Open in Editor

With a click of a button, you can jump from any file in Sourcegraph to your preferred editor. It only takes a minute to set up.

AppCode logo CLion logo GoLand logo IntelliJ logo PhpStorm logo PyCharm logo Rider logo RubyMine logo WebStorm logo Sublime logo Visual logo Atom logo

Get started

If you haven’t used the feature, find this button on the right side of your screen:

Open in Editor icon

When you click it, a small popup appears where you’ll need to set two things: a projects path and your editor.

  • The projects path is the folder where you store your projects. Enter any Linux, Windows, or macOS absolute path.
    • Example: If your projects path is /home/username/projects, one of your repos is https://github.com/sourcegraph/sourcegraph/, and you want to open README.md in the root folder of the repo, then the feature will look for the file at /home/username/project/sourcegraph/README.md.
  • Then choose your preferred editor from the list. We support VS Code, Atom, Sublime Text, and JetBrains IDEs ( AppCode, CLion, GoLand, IntelliJ IDEA, PhpStorm, PyCharm, Rider, RubyMine, WebStorm, and all new IDEs that JetBrains releases). If you use a different editor, check out “Advanced config” below.

Once you click Save, the icon will you’ll be able to jump to your editor from any file in Sourcegraph.

Advanced config

If you want to dig deeper, there are a bunch of optional settings to play with. Click your name at the top-right, select Settings, and add the "openInEditor": {} key to your user setting JSON.

  • editorIds: an array of short names of an editor (“vscode”, “idea”, “sublime”, “pycharm”, etc.) or “custom”. This is what you set in the dropdown when you first set up the feature.
    • Note that the initial setup UI only allows you to select one editor, but if you use multiple editors, you can manually add more. Each of them will have an icon on your toolbar.
  • custom.urlPattern: If you set editorId to “custom” then this must be set, too. Use the placeholders “%file”, “%line”, and “%col” to mark where the file path, line number, and column number must be insterted. Example URL pattern for IntelliJ IDEA: idea://open?file=%file&line=%line&column=%col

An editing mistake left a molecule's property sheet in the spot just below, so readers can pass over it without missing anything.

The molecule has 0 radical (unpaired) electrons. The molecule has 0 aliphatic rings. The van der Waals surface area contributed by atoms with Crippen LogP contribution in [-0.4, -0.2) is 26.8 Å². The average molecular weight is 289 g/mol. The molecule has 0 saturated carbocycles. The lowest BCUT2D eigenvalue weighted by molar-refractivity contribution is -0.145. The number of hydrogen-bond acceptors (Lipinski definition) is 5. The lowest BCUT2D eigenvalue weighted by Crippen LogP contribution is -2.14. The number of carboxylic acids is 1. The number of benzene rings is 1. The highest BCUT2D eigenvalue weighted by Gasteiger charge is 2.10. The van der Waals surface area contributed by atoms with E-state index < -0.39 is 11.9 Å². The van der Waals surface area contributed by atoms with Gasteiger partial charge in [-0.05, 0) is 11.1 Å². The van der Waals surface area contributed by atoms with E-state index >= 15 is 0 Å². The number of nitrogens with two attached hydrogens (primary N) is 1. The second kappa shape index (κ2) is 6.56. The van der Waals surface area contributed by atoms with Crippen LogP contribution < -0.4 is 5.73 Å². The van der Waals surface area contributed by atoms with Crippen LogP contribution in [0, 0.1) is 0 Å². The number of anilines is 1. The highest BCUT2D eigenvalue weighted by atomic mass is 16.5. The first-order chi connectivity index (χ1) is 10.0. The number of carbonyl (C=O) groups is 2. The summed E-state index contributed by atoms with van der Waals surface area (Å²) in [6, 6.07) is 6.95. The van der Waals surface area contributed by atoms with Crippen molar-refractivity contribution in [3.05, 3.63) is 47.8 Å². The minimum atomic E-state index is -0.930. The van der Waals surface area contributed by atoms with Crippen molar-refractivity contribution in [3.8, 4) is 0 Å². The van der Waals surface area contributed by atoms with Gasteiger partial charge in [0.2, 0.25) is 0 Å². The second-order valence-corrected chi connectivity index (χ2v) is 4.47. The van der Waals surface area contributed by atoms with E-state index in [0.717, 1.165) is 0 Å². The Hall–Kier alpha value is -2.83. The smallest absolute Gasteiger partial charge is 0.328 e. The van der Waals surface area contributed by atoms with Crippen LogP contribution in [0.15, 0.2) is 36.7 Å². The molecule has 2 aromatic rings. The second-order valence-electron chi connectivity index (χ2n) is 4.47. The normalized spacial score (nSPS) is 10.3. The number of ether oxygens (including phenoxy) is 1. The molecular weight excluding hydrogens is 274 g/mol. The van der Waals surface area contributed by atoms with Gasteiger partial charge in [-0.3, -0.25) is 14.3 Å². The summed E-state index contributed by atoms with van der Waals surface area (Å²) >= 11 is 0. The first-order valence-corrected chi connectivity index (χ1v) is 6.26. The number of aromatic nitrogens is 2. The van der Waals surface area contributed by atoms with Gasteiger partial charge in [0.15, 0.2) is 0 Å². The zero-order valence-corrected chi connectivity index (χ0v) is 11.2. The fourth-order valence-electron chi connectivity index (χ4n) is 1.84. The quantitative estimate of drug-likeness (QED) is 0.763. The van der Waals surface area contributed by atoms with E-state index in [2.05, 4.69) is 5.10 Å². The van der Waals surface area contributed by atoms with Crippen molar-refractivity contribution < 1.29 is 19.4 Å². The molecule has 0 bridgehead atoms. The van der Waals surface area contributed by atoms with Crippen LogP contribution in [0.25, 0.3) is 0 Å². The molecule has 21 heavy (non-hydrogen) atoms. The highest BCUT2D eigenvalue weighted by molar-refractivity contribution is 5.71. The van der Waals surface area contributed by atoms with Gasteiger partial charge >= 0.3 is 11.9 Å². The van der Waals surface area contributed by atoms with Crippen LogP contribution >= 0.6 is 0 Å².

• projectPaths.default: This is what you set in the form when you first set up the feature: The absolute path on your computer where your git repositories live. All git repos to open have to be cloned under this path with their original names. /Users/yourusername/src is a valid absolute path, ~/src is not. Works both with and without a trailing slash.
  • projectPaths.linux: Overwrites the default path on Linux. Handy if you use different environments. Works both with and without a trailing slash.
  • projectPaths.mac: Overwrites the default path on macOS. Works both with and without a trailing slash.
  • projectPaths.windows: Overwrites the default path on Windows. Works both with and without a trailing backslash.
  • replacements: Key-value pairs. Each key will be replaced by the corresponding value in the final URL. Keys are regular expressions, values can contain backreferences ($1, $2, …).
  • jetbrains.forceApi: Forces using protocol handlers (like idea://open?file=...) or the built-in REST API (http://localhost:63342/api/file...). If omitted, protocol handlers are used if available, otherwise the built-in REST API is used.
  • vscode.isProjectPathUNCPath: Indicates that the given projects path is a UNC (Universal Naming Convention) path.
  • vscode.useInsiders: If set, files will open in VS Code Insiders rather than VS Code.
  • vscode.useSSH: If set, files will open on a remote server via SSH. This requires vscode.remoteHostForSSH to be specified and VS Code extension “Remote Development by Microsoft” installed in your VS Code.